I left that meeting thinking these guys were either dangerously arrogant or hopelessly naive to believe that Microsoft would let them do that. Redmond would take their lunch money, write “losers’ on their foreheads in Sharpie, and leave them hanging by the BVDs from their lockers. Or, to use a phrase that became notorious in the antitrust lawsuit that soon followed, it would “crush them.”
And that is pretty much what happened. A little more than two years later, Netscape was acquired by AOL, which was probably more embarrassing than simply being crushed.
But it wasn’t just Microsoft’s our-way-or-the-highway business practices that irked. It was the software itself. Nearly every day there were audible groans in the PCWorld newsroom when a PC blue-screened in the middle of editing an article, losing that work forever. The Office applications were bug-infested memory hogs. And don’t even get me started about Outlook.
Then there was Microsoft’s galling PR defense of its tactics: that attempting to rein in the company would be punishing “the innovators.” Besides maybe the Xbox (which shipped 13 days after the DOJ and Microsoft reached a settlement) and Excel, I can’t remember the Microsoft of that era inventing or innovating on anything. Its notoriety as a “fast follower” was well earned. From DOS through Windows and beyond, Microsoft’s MO was to create hasty imitations of other companies’ technology, then keep iterating until they gradually shoved the original products off the shelves.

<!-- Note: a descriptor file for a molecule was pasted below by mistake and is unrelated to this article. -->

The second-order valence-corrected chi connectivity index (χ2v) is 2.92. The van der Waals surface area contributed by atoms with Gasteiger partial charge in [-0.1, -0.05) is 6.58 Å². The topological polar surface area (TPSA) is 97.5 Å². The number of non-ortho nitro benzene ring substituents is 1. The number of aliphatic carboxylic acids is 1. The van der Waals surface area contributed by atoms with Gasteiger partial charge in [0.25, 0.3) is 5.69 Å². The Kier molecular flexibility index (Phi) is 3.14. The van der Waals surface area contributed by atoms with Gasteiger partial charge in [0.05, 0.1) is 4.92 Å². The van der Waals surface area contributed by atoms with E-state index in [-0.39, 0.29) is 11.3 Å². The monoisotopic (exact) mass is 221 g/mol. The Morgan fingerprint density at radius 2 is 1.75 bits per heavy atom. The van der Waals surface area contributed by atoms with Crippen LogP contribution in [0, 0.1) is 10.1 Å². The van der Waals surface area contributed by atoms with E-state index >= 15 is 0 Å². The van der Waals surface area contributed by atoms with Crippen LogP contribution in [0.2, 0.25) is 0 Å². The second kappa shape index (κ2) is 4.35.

Breaking up is hard to do
It was Microsoft’s successful effort to neuter Netscape that drove the U.S. Department of Justice to bring an antitrust suit against the company in 1998. (For a brilliant and exhaustive history of Silicon Valley’s campaign to persuade the DOJ to rein in Microsoft, read John Heilemann’s story in the November 2000 issue of Wired.) And it was Microsoft’s arrogance and mendacity in that trial that spurred Judge Thomas Penfield Jackson to order it be split in two—one company to handle Windows, the other one to sell Office and all the other products.
Having no sympathy for the company whatsoever, I was on Team Breakup. Because Microsoft controlled the operating system, it was able to throttle all of its competitors. And because there was no competition, it had no motivation to make its products better. I thought splitting the company was the only way it might become truly innovative.
Ultimately, Microsoft was not broken up. In late 2001 it reached a settlement with the Bush DOJ that kept it intact, along with some fairly tepid oversight. But that agreement, and the many years of legal battles leading up to it, altered the company’s behavior, says Brad Silverberg, who was a VP and then senior VP at Microsoft from 1990 to 1999 and is now a venture capitalist.
“There’s no doubt the consent decree changed the company,” says Silverberg. “I heard that many product team meetings had as many lawyers as product people in them—that’s going to change the culture for sure. It certainly made the company more cautious.”
Gary Reback, who as an attorney working for Netscape co-authored a 222-page white paper laying out the case for antitrust action against Microsoft, agrees. By April 2002, Internet Explorer owned 97% of the browser market. Microsoft could have used its monopoly power to steer Web surfers away from Google or Amazon and toward its own sites.